Big questions for Matt Hughes of the Times to answer about his Henry story
The Times is a world's respected newspaper which, it should be assumed, is more interested in scrupulous journalism than their tabloid counterparts. But this assumption appears to be blown out of the water if you check out today's article written by a Matt Hughes titled "Henry is ours, says Barcelona". This report has led to Sky Sports.com, ITV.com, etc. predictably jumping on the recurring 'Henry will leave' bandwagon this morning.
The opening paragraph of Hughes story says: "BARCELONA have raised the stakes in the battle for Thierry Henry by claiming to have secured the services of the Arsenal striker. Sources close to Joan Laporta, the Barcelona president, have told Spanish journalists that the club have reached a verbal agreement with the Frenchman to join them in the summer."
A journalist's primary responsibility should be to inform the public on the truth of things. So why did Matt Hughes tell the Times readers that the allegations made originated from 'journalists', when in fact it appears to have been from Barcelona supporting bloggers of an unofficial blog on Barcelona - FC Barcelonablog.com - who published a post on Tuesday, 14 March making the 'verbal agreement' allegations.
The FC Barcelonablog is different from EFT in that it looks to be heavily commercial orientated, as indicated by the mass of adverts on their site. They are part of bigblogmedia.com, whose stated desire is to create as much visitor traffic as possible to gain revenue. Further, the writer of the 14 March post is the director of their Spanish department.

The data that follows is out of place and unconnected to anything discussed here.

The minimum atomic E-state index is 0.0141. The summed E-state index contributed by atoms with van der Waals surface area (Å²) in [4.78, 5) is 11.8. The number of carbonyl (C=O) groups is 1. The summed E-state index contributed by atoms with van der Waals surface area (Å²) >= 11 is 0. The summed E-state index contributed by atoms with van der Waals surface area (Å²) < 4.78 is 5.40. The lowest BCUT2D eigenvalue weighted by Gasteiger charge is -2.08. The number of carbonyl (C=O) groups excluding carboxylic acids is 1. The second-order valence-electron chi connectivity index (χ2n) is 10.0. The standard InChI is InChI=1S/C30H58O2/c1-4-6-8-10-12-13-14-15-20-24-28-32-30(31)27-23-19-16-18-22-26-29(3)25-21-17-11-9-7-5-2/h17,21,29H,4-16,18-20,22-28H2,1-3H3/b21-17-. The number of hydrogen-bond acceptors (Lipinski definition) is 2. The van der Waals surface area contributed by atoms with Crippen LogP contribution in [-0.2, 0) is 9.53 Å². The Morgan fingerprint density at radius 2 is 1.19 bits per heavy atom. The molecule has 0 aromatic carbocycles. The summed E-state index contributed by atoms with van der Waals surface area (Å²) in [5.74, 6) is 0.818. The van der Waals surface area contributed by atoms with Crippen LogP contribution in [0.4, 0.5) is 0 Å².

Who are bigblogmedia.com? Are they more interested in attracting as many visitors as possible to their site with unsubstatiated rumours so to increase revenues as they are in telling the truth? Can we really believe what they have to say? Is their stated 'inside source' fiction or fact? If he is real, is he reliable?
Did Matt Hughes investigate for himself the answers to any of these questions? If he didn't, which is my fear, is it right to write a report in a respected national newspaper based on such dubious foundations, and to start the report by saying 'Barcelona have claimed'?
My fear is that Matt Hughes conveniently ignored all these doubts so to please his boss by getting a highly dubious yet sensational sounding story into the paper that can bolster sales during a slow football-news week. Such blatant disregard for giving reliable and credible information to the public is, if my doubts are true, completely woeful.